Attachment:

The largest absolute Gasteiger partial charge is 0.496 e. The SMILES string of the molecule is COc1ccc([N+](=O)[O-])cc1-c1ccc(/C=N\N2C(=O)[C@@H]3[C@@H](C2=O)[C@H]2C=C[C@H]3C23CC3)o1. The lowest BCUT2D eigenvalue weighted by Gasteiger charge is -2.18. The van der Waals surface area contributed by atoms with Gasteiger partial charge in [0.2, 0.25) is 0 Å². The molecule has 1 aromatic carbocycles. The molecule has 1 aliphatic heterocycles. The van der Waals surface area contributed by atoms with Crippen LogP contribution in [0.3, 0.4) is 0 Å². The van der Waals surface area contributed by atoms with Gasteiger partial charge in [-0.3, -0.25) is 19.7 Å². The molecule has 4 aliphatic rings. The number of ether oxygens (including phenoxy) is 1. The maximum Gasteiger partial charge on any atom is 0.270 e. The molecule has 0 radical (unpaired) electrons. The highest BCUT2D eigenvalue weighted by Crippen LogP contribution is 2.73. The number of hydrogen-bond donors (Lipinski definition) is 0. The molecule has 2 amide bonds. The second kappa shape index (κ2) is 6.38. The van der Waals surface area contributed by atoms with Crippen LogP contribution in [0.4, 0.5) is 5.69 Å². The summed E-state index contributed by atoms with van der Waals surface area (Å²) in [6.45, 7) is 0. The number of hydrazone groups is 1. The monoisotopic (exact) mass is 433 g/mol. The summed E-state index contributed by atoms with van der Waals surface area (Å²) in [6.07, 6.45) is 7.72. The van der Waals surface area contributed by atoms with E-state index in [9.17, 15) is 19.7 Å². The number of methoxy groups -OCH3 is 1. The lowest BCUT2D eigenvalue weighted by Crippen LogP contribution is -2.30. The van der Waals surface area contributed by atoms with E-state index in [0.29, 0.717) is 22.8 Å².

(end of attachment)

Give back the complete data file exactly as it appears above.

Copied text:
The largest absolute Gasteiger partial charge is 0.496 e. The SMILES string of the molecule is COc1ccc([N+](=O)[O-])cc1-c1ccc(/C=N\N2C(=O)[C@@H]3[C@@H](C2=O)[C@H]2C=C[C@H]3C23CC3)o1. The lowest BCUT2D eigenvalue weighted by Gasteiger charge is -2.18. The van der Waals surface area contributed by atoms with Gasteiger partial charge in [0.2, 0.25) is 0 Å². The molecule has 1 aromatic carbocycles. The molecule has 1 aliphatic heterocycles. The van der Waals surface area contributed by atoms with Crippen LogP contribution in [0.3, 0.4) is 0 Å². The van der Waals surface area contributed by atoms with Gasteiger partial charge in [-0.3, -0.25) is 19.7 Å². The molecule has 4 aliphatic rings. The number of ether oxygens (including phenoxy) is 1. The maximum Gasteiger partial charge on any atom is 0.270 e. The molecule has 0 radical (unpaired) electrons. The highest BCUT2D eigenvalue weighted by Crippen LogP contribution is 2.73. The number of hydrogen-bond donors (Lipinski definition) is 0. The molecule has 2 amide bonds. The second kappa shape index (κ2) is 6.38. The van der Waals surface area contributed by atoms with Crippen LogP contribution in [0.4, 0.5) is 5.69 Å². The summed E-state index contributed by atoms with van der Waals surface area (Å²) in [6.45, 7) is 0. The number of hydrazone groups is 1. The monoisotopic (exact) mass is 433 g/mol. The summed E-state index contributed by atoms with van der Waals surface area (Å²) in [6.07, 6.45) is 7.72. The van der Waals surface area contributed by atoms with E-state index in [9.17, 15) is 19.7 Å². The number of methoxy groups -OCH3 is 1. The lowest BCUT2D eigenvalue weighted by Crippen LogP contribution is -2.30. The van der Waals surface area contributed by atoms with E-state index in [0.29, 0.717) is 22.8 Å².